Both are states Obama won in 2008 and they will be in play in his 2012 campaign against Romney, who supports amending the Constitution to ban gay marriage. The issue also is divisive in the black and Hispanic communities, two key constituencies for Obama.
Obama previously cited his Christian faith for his opposition to same-sex marriage. He invoked that faith again today in explaining his change, saying he recognized that his position may “put us at odds with the views of others.”
“The thing at root that we think about is, not only Christ sacrificing himself on our behalf, but it’s also the Golden Rule, you know, treat others the way you would want to be treated,” he said.
Obama came to his decision over the last several months and began discussing how to make it public with a circle of about a half dozen of his closest advisers, according to administration officials, who spoke on condition of anonymity to talk about the internal deliberations.
The president intended to speak publicly about his change before the Democratic nominating convention in September. The debate in the White House was about timing, the officials said.
Biden’s remarks in a May 6 broadcast of NBC’s “Meet the Press” that he is “absolutely comfortable” with same-sex marriage forced the timetable, the officials said. Obama’s interview with ABC was arranged yesterday.
The officials said Obama’s political team concluded gay marriage as an issue wouldn’t be a major driver of votes in November. Obama isn’t planning to propose any federal action and wants to leave the issue to states to decide, they said.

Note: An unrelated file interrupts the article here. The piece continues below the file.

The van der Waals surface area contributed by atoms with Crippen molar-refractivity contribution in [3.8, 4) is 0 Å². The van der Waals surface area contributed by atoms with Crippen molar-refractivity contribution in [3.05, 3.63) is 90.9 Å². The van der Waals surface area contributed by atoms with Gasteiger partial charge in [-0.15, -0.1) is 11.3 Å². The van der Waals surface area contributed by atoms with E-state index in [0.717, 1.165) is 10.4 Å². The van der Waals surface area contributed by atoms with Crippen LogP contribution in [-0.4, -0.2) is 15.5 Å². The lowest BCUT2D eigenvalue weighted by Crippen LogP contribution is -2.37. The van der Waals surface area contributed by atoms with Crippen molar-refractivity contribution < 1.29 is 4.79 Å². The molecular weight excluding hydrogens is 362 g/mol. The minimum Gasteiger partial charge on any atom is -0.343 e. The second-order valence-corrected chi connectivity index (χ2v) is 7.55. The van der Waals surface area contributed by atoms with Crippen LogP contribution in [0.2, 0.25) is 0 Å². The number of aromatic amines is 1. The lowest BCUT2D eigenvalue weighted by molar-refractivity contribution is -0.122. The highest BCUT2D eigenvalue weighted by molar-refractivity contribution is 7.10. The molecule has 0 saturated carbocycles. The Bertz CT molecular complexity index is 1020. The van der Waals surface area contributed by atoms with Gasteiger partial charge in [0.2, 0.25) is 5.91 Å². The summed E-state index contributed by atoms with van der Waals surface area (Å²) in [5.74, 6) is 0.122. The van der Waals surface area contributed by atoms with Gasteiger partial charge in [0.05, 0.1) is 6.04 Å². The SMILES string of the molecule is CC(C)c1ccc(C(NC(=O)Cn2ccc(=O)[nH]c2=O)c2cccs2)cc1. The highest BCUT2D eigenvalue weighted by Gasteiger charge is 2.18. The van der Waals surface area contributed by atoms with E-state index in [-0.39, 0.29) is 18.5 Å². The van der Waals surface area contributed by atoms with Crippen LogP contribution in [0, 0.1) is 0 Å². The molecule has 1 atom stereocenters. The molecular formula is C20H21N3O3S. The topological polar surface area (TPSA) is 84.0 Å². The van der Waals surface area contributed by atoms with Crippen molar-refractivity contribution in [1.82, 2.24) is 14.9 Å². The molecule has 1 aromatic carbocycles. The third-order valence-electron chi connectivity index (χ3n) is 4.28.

Same-sex marriage currently is legal in six states and Washington D.C. Maryland and Washington state have passed laws allowing gay marriage that haven’t yet taken effect. Thirty- eight states have laws or constitutional provisions limiting marriage to relationships between a man and a woman, according to the National Conference of State Legislatures.
Among the states where it is legal is New York, and Obama was encouraged by the way the debate played out there last year, the administration officials said.
The issue is working its way toward the Supreme Court and may come before the justices in the nine-month term that starts in October. In February a federal appeals court struck down California’s Proposition 8, which bans gay marriage, as unconstitutional.
In a separate line of cases, gay-rights advocates are challenging the Defense of Marriage Act, which prohibits the federal government from recognizing same-sex spouses. The Obama administration said last year it will no longer defend that statute in court.
Public support is moving toward support for recognition of same-sex unions. In a March 7-10 ABC/Washington Post poll, 52 percent said it should be legal for gays to marry, with 43 percent saying it should be illegal. In a February 2010 poll, 47 percent said same-sex marriage should be legal.
Against that backdrop, Obama plans at least two fundraisers with gay rights activists, the first on May 14 in New York featuring pop singer Ricky Martin. The second is scheduled for June 6 in Los Angeles.
To contact the reporters on this story: Kate Andersen Brower in Washington at email@example.com; Margaret Talev in Washington at firstname.lastname@example.org
To contact the editor responsible for this story: Steven Komarow at email@example.com